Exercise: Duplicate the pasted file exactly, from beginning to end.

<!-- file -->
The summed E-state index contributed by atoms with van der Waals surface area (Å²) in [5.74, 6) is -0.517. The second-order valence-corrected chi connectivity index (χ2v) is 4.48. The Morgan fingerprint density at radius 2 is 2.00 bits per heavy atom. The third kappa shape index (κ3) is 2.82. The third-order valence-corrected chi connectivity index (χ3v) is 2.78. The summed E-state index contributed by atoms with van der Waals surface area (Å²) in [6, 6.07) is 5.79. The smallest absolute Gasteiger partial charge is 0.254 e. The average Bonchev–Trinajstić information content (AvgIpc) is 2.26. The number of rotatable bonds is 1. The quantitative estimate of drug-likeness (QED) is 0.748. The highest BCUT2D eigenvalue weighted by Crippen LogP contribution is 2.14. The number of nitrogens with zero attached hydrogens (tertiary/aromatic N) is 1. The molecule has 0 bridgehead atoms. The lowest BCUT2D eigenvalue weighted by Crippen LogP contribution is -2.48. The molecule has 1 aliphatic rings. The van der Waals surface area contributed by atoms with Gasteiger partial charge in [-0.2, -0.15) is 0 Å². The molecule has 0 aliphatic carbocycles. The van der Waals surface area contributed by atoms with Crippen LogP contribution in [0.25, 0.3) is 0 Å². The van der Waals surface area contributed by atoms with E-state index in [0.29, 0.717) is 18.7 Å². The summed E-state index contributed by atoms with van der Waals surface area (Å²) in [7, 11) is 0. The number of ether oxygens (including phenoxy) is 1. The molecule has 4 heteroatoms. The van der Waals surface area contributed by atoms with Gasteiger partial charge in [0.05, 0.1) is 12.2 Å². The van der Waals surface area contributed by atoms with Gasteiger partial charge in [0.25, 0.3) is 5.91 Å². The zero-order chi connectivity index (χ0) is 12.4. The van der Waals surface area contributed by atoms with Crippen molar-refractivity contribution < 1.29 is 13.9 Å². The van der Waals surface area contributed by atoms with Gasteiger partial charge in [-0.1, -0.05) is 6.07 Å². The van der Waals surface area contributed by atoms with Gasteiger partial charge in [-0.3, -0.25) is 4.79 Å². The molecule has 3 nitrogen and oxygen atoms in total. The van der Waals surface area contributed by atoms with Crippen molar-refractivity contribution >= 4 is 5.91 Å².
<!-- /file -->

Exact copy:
The summed E-state index contributed by atoms with van der Waals surface area (Å²) in [5.74, 6) is -0.517. The second-order valence-corrected chi connectivity index (χ2v) is 4.48. The Morgan fingerprint density at radius 2 is 2.00 bits per heavy atom. The third kappa shape index (κ3) is 2.82. The third-order valence-corrected chi connectivity index (χ3v) is 2.78. The summed E-state index contributed by atoms with van der Waals surface area (Å²) in [6, 6.07) is 5.79. The smallest absolute Gasteiger partial charge is 0.254 e. The average Bonchev–Trinajstić information content (AvgIpc) is 2.26. The number of rotatable bonds is 1. The quantitative estimate of drug-likeness (QED) is 0.748. The highest BCUT2D eigenvalue weighted by Crippen LogP contribution is 2.14. The number of nitrogens with zero attached hydrogens (tertiary/aromatic N) is 1. The molecule has 0 bridgehead atoms. The lowest BCUT2D eigenvalue weighted by Crippen LogP contribution is -2.48. The molecule has 1 aliphatic rings. The van der Waals surface area contributed by atoms with Gasteiger partial charge in [-0.2, -0.15) is 0 Å². The molecule has 0 aliphatic carbocycles. The van der Waals surface area contributed by atoms with Crippen LogP contribution in [0.25, 0.3) is 0 Å². The van der Waals surface area contributed by atoms with E-state index in [0.29, 0.717) is 18.7 Å². The summed E-state index contributed by atoms with van der Waals surface area (Å²) in [7, 11) is 0. The number of ether oxygens (including phenoxy) is 1. The molecule has 4 heteroatoms. The van der Waals surface area contributed by atoms with Gasteiger partial charge in [0.05, 0.1) is 12.2 Å². The van der Waals surface area contributed by atoms with Gasteiger partial charge in [0.25, 0.3) is 5.91 Å². The zero-order chi connectivity index (χ0) is 12.4. The van der Waals surface area contributed by atoms with Crippen molar-refractivity contribution < 1.29 is 13.9 Å². The van der Waals surface area contributed by atoms with Gasteiger partial charge in [-0.1, -0.05) is 6.07 Å². The van der Waals surface area contributed by atoms with Gasteiger partial charge in [-0.3, -0.25) is 4.79 Å². The molecule has 3 nitrogen and oxygen atoms in total. The van der Waals surface area contributed by atoms with Crippen molar-refractivity contribution >= 4 is 5.91 Å².